My Rowat Family Connection

Posted by on December 12, 2022 in Blog Posts, Community & Family History, Featured Flag | 3 comments

I’m in the process of reviewing, updating, and ‘closing’ research on various branches of my ancestral lines. I gathered a vast amount of research over the years and need to consolidate, paper, electronic and other information. This is the first post identifying the research I am finalizing and I am inviting readers to contact me if this family is of interest to you. My philosophy is that there is a point where I can say “I’ve taken this as far as I want to, now over to you.”

My connection to the Rowat family is via Christian Rowat, 1782-1846, daughter of James Rowat and Janet Stirling of Kirkintilloch, Dunbartonshire, Scotland. She married Abraham Ferrier I, and they arrived in Canada in 1815, and helped to carve the community of the Scotch Line, near Perth, Ontario, from the forests in 1816. My work documenting her descendants is ongoing, but I think I have been successful in discovering who she was and who her ancestors may have been. The Rowat story takes us back to Glasgow in the later part of the 16th century. I have now identified my link to Scandinavian and Norman ancestors that falls in line with my genetic heritage.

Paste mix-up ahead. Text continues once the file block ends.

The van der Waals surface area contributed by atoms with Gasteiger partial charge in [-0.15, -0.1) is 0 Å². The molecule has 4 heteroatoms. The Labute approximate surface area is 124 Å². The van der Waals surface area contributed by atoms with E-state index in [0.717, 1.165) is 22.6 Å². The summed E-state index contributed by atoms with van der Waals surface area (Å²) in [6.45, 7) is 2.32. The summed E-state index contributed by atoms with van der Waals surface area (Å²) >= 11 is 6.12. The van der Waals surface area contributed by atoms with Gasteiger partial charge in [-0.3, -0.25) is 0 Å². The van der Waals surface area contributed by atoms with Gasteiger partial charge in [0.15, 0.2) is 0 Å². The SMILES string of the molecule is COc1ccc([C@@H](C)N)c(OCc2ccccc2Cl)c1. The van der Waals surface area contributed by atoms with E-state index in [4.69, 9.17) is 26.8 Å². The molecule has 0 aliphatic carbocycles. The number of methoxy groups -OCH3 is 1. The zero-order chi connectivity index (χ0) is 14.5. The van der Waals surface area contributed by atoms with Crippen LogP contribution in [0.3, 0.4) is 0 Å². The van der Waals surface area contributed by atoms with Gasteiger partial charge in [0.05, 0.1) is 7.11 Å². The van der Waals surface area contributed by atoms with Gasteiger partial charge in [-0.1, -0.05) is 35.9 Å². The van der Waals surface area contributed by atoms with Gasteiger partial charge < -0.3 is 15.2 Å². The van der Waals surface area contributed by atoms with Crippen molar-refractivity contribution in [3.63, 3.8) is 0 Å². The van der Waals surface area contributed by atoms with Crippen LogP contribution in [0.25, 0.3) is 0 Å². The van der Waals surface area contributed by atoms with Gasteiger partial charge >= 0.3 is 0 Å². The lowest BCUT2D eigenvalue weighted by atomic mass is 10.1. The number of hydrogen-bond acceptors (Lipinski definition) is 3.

I would welcome discussion and sharing of family information with those who may be interested. However, my family lineage research suggested I should dig further back into the history of the family name and that’s what I am sharing today!